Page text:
The ‘epidemic of stress’ – how employers can help

By January 11, 2018Advice, News

The recent news that 3,750 teachers are on long-term sick leave due to an ‘epidemic of stress’ is further evidence that mental health is a growing concern.


A freedom of information request revealed that one in 83 teachers spent more than a month off work in 2016-17 because of the pressure of work, anxiety and mental illness.


1.3 million days have been taken off by teachers for stress and mental health reasons over the last four years, with around 312,000 in 2016-17.


The research was carried out by the Liberal Democrats, who requested data from 152 English councils. Eighty-two responded, 53 said they didn’t have the information, and 17 did not reply – meaning the figures could be even worse.


Dr Mary Bousted, joint general secretary of the National Education Union, warned of an “epidemic of stress”.


“Teachers work more unpaid overtime than any other profession,” she said. “Classroom teachers routinely work 55 hours or over a week. School leaders routinely work over 60 hours a week.


“And it is not just the amount of work. It is the pressures of a punitive and non-productive accountability system.”


How can employers help prevent stress?

The problems teachers are facing are symptomatic of a wider problem of stress in the workplace. According to the HSE (Health and Safety Executive), in 2015/16 over 480,000 people in the UK reported that work-related stress was making them ill. This amounts to nearly 40% of all work-related illness.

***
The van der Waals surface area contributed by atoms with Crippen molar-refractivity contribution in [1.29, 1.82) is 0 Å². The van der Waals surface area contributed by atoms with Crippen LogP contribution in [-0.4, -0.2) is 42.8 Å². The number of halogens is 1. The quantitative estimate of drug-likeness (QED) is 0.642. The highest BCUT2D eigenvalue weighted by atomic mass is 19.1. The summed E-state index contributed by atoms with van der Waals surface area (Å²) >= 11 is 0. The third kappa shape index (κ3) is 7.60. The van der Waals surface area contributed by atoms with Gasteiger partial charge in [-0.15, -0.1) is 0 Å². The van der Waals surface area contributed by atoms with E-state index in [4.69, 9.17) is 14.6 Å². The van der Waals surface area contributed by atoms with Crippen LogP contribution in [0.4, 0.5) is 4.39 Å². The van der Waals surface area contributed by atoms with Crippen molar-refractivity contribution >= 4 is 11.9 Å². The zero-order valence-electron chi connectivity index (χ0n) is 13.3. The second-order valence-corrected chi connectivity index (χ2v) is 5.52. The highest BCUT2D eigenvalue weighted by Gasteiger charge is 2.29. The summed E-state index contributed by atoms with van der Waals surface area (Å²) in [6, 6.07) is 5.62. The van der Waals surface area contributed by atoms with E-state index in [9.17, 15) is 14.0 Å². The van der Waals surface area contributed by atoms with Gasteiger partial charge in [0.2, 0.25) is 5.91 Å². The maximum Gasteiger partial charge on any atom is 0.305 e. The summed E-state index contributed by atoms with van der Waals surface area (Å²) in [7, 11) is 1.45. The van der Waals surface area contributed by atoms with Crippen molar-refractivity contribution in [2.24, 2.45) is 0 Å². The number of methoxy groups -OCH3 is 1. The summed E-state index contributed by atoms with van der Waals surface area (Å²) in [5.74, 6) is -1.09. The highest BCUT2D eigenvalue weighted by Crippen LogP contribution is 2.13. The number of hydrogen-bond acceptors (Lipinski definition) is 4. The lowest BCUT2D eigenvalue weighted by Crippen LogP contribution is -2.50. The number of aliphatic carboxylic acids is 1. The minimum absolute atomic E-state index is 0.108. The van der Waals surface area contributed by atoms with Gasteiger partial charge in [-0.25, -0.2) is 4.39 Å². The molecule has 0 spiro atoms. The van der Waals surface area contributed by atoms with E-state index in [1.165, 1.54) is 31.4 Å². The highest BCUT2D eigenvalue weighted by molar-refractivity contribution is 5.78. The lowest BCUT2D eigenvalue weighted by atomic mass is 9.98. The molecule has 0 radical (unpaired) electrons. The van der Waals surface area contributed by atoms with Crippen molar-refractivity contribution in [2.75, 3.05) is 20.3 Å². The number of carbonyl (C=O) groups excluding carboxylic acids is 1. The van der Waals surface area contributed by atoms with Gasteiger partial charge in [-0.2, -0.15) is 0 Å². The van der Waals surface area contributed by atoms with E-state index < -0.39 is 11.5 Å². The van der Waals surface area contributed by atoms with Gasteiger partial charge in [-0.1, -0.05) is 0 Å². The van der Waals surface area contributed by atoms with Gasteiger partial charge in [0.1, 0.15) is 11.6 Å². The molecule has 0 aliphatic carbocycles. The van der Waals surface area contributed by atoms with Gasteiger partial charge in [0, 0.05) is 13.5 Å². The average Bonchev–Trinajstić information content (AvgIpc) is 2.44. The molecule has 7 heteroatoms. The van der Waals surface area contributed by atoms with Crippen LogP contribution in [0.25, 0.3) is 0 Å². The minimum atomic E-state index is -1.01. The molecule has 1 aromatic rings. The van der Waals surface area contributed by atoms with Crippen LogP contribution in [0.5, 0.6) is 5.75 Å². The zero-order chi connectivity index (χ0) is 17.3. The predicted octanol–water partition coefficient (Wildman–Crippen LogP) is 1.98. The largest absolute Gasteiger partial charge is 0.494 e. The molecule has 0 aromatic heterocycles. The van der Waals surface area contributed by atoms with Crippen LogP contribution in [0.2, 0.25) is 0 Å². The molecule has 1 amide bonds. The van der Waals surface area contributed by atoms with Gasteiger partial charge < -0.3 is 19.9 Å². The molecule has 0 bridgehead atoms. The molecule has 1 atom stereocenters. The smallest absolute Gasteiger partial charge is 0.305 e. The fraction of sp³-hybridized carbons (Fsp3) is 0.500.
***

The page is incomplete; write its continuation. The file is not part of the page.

Employers have a legal duty of care to look after the health, safety and welfare of their employees. They should conduct risk assessments for work-related stress and take action to prevent staff from experiencing a stress-related illness. This can include:



Clear channels of communication between employees and managers will reduce stress by encouraging employees to discuss any problems they may be having. Being open to discussions will show that a manager supports their workforce. Two-way communication will also take the uncertainly away from change.


Taking breaks

Not being chained to a desk will help employees’ wellbeing. Having somewhere in the workplace that’s quiet allows employees to recharge and feel refreshed from short but relatively frequent breaks. Getting up from the computer will also relieve back pain, eye strain and repetitive injuries. Employees should also be encouraged to use their full holiday allocation.



Allowing flexible working can give employees more control over when and how they work, as well as reducing commute times and giving them a better work/life balance. Employees should be given the opportunity to help design their jobs too, so they’re consulted when coming up with the processes for how to perform their role.


Regular feedback

Using a Performance Improvement Plan helps with communication between employers and employees. They can be kept informed of their performance progress, and benefit from being given regular targets. The targets will also show them where they fit in with the overall aims of the organisation.



Encouraging friendships at work will boost morale and team spirit. Employers of course cannot force people to get on, but organising social events both in and outside of work should help.


How can we help you?

For more information about reducing stress at work and employee wellbeing, please call one of our Deminos advisors on 020 7870 1090 or visit our Employee Assistance Programme webpage.


Alternatively, you can try our accredited Stress Management eLearning course. The first module can be taken as a free trial, so you can see if it’s for you.

Author David Ralph

More posts by David Ralph

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